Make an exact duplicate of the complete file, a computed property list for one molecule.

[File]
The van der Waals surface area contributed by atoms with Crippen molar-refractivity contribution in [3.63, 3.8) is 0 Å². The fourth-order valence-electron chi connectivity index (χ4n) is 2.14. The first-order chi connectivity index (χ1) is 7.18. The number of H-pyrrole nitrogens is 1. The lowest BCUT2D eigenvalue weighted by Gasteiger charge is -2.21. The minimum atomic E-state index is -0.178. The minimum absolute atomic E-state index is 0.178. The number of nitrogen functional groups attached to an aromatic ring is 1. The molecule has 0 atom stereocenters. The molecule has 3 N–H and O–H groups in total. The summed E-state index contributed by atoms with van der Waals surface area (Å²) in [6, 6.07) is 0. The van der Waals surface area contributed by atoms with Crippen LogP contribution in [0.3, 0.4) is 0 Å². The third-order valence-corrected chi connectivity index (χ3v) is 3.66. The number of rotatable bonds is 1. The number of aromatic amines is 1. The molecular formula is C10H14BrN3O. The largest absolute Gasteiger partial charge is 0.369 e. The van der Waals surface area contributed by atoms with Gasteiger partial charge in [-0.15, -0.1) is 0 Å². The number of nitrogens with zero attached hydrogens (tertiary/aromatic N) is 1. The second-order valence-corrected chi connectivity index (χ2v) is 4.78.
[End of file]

The van der Waals surface area contributed by atoms with Crippen molar-refractivity contribution in [3.63, 3.8) is 0 Å². The fourth-order valence-electron chi connectivity index (χ4n) is 2.14. The first-order chi connectivity index (χ1) is 7.18. The number of H-pyrrole nitrogens is 1. The lowest BCUT2D eigenvalue weighted by Gasteiger charge is -2.21. The minimum atomic E-state index is -0.178. The minimum absolute atomic E-state index is 0.178. The number of nitrogen functional groups attached to an aromatic ring is 1. The molecule has 0 atom stereocenters. The molecule has 3 N–H and O–H groups in total. The summed E-state index contributed by atoms with van der Waals surface area (Å²) in [6, 6.07) is 0. The van der Waals surface area contributed by atoms with Crippen LogP contribution in [0.3, 0.4) is 0 Å². The third-order valence-corrected chi connectivity index (χ3v) is 3.66. The number of rotatable bonds is 1. The number of aromatic amines is 1. The molecular formula is C10H14BrN3O. The largest absolute Gasteiger partial charge is 0.369 e. The van der Waals surface area contributed by atoms with Gasteiger partial charge in [-0.15, -0.1) is 0 Å². The number of nitrogens with zero attached hydrogens (tertiary/aromatic N) is 1. The second-order valence-corrected chi connectivity index (χ2v) is 4.78.